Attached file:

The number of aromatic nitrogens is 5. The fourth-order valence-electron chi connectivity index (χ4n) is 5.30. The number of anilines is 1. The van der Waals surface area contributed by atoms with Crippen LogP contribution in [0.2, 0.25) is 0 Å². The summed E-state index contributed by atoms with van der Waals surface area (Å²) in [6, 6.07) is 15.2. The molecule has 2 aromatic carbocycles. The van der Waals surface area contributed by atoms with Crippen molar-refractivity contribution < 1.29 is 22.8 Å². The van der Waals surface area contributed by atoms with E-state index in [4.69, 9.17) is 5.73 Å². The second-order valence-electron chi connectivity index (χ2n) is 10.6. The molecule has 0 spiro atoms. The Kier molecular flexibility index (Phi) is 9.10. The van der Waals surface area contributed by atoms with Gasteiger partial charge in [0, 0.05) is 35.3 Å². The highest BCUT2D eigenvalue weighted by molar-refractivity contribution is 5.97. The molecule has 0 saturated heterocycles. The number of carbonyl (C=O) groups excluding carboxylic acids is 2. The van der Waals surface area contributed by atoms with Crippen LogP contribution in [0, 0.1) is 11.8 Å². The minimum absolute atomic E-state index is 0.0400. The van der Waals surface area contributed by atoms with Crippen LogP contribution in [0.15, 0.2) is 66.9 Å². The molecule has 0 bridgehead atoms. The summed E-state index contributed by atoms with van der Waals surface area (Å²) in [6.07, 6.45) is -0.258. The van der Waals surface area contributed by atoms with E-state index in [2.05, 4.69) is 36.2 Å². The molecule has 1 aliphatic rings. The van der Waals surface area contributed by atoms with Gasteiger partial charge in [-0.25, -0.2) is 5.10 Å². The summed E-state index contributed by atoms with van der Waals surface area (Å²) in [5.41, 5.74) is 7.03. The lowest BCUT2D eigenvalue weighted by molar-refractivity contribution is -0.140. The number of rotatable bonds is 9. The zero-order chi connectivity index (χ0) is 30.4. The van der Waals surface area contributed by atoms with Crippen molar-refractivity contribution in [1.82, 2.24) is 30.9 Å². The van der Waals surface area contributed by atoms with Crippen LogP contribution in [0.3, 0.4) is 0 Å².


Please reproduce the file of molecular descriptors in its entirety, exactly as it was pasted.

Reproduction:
The number of aromatic nitrogens is 5. The fourth-order valence-electron chi connectivity index (χ4n) is 5.30. The number of anilines is 1. The van der Waals surface area contributed by atoms with Crippen LogP contribution in [0.2, 0.25) is 0 Å². The summed E-state index contributed by atoms with van der Waals surface area (Å²) in [6, 6.07) is 15.2. The molecule has 2 aromatic carbocycles. The van der Waals surface area contributed by atoms with Crippen molar-refractivity contribution < 1.29 is 22.8 Å². The van der Waals surface area contributed by atoms with E-state index in [4.69, 9.17) is 5.73 Å². The second-order valence-electron chi connectivity index (χ2n) is 10.6. The molecule has 0 spiro atoms. The Kier molecular flexibility index (Phi) is 9.10. The van der Waals surface area contributed by atoms with Gasteiger partial charge in [0, 0.05) is 35.3 Å². The highest BCUT2D eigenvalue weighted by molar-refractivity contribution is 5.97. The molecule has 0 saturated heterocycles. The number of carbonyl (C=O) groups excluding carboxylic acids is 2. The van der Waals surface area contributed by atoms with Crippen LogP contribution in [0, 0.1) is 11.8 Å². The minimum absolute atomic E-state index is 0.0400. The van der Waals surface area contributed by atoms with Crippen LogP contribution in [0.15, 0.2) is 66.9 Å². The molecule has 0 bridgehead atoms. The summed E-state index contributed by atoms with van der Waals surface area (Å²) in [6.07, 6.45) is -0.258. The van der Waals surface area contributed by atoms with E-state index in [2.05, 4.69) is 36.2 Å². The molecule has 1 aliphatic rings. The van der Waals surface area contributed by atoms with Gasteiger partial charge in [-0.25, -0.2) is 5.10 Å². The summed E-state index contributed by atoms with van der Waals surface area (Å²) in [5.41, 5.74) is 7.03. The lowest BCUT2D eigenvalue weighted by molar-refractivity contribution is -0.140. The number of rotatable bonds is 9. The zero-order chi connectivity index (χ0) is 30.4. The van der Waals surface area contributed by atoms with Crippen molar-refractivity contribution in [1.82, 2.24) is 30.9 Å². The van der Waals surface area contributed by atoms with Crippen LogP contribution in [0.3, 0.4) is 0 Å².